For both humans and their pets, walking barefoot on the ground can cause injuries, whether in hot or cold temperatures. Protecting your pets’ paws will help prevent injuries. And just like with our own skin, hands, and feet, regular care is vital for your pet’s paws.
Daily Care for Your Pet’s Paws
Pet grooming isn’t just about keeping your pet clean or looking adorable — it includes the prevention of discomfort and injuries.
Do paw checks regularly. Pebbles and other debris can frequently find their way into the crevices of the paws, especially when they often play outside the house. Make it a daily routine to check in between your pet’s paw pads and clean out dirt and debris. You may wipe off the soil with a damp cloth and use tweezers to remove the bigger debris particles.
Nail trimming. When your pet walks on the floor and you hear a bunch of clicking or scratching sounds, it means your pet’s nails are scraping against the surface, which shouldn’t be the case. This is your signal that your pet’s nails are in need of a trim. Use pet-appropriate nail clippers.
Hair trimming. It is likewise important to maintain the hair growing in between your pet’s paw pads. If neglected, the hair between the paw pads can get matted (knotted) and cause your fur baby pain. Brush or comb these out and trim them — the hairs should be level with the paw pads’ surface.
Massaging and moisturizing. Massage your pet’s paw pads with a pet-friendly moisturizer. Dry paw pads are more prone to cracking and injuries. The massaging action will promote blood circulation to the area. Massage by gently rubbing your thumb in between the paw pads, using circular motions.
Prepare your pet for the outdoors. The rough ground surfaces of the outdoors may cause discomfort and injury to your pet’s paws, especially if he is used to indoor settings. The Animal Humane Society attributes poor paw pad health to the terrain pets walk on, especially in extreme temperatures. Some pet owners add brick pavers to their lawns, not just for the aesthetic and safety values, but also for the benefit of their pets.
- In snowy weather, consider wearing booties so as to limit the harsh effects of cold and sharp ice on the paws. If you prefer to go bootless, wipe down your furry one’s paws thoroughly and check in between the crevices for residual ice. The American Veterinary Medical Association recommends applying lanolin or wax-based petroleum products to your pet’s paws before heading outdoors on a snowy day.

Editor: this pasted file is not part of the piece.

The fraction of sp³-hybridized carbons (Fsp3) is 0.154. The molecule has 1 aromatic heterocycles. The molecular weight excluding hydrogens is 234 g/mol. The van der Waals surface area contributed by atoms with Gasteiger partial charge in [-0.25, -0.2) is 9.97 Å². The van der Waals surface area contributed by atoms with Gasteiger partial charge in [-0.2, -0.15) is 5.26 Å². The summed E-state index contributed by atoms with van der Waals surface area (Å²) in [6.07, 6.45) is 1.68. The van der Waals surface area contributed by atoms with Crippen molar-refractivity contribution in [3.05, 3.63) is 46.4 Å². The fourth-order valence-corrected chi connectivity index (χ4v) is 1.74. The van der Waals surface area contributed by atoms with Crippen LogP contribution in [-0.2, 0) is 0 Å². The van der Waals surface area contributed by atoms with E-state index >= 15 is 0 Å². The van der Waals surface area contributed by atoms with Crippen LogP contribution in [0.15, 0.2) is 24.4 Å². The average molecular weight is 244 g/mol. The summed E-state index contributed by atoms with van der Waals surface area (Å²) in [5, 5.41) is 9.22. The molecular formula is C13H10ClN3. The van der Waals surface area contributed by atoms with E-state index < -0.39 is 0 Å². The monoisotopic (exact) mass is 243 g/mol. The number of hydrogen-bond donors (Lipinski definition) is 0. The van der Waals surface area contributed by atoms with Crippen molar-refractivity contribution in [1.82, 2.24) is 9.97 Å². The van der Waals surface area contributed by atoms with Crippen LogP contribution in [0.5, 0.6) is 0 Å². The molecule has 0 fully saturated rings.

- In the summertime, your pet’s paws will need protection from the hot pavement and dirt that can cause cracks, burns, or blisters to the paw pads. Regular moisturizing of your pet’s paw pads will go a long way in preventing this. Make sure to moisturizer, too, right after a hot day’s stroll with your pet.
Treatment for Dry, Cracked Paws
Be on the lookout for frequent licking and chewing. If you notice your pet licking or chewing on his paws repeatedly, he could have an injury or an irritant stuck in the paw’s crevices. Run a thorough paw check and remove any debris. Also, rub antimicrobial ointments or solutions for pets to soothe irritation and hasten the healing of minor cuts, cracks, or injuries. If despite these home remedy steps and the licking or chewing persists, reach out to your veterinarian for a better diagnosis and treatment plan.
Coconut oil and vitamin E oil. Aside from over-the-counter topical paw balms, coconut oil and vitamin E oil both soothe cracked paw pads.
First aid for cuts and cracks. Wash the affected areas of your pet’s paws with pet-friendly soap and water, then apply a pet-formulated wound care solution. Antimicrobial topical solutions do help soothe and heal scrapes, cuts, or cracks. You may also bandage the area temporarily to avoid any more injury to your pet’s paws.
It is vital to regularly follow an at-home pet care routine that includes paw care just as it includes grooming and exercise. Never leave cracked pet paws untreated as this may lead to more severe injuries like infection, pain, and, worst of all, lameness. Aside from maintaining your pet’s wellness, routine pet care could be a great opportunity for quality time and bonding with your pet. If consistent home care and prompt first aid are not doing the job, do take your pet to the doctor.
Sometimes, cracked paws may be a symptom of an undiagnosed health condition. If you do not see any debris or irritants and still observe frequent licking or chewing, lameness, or abnormalities on the paw pads’ appearance, go see a veterinarian.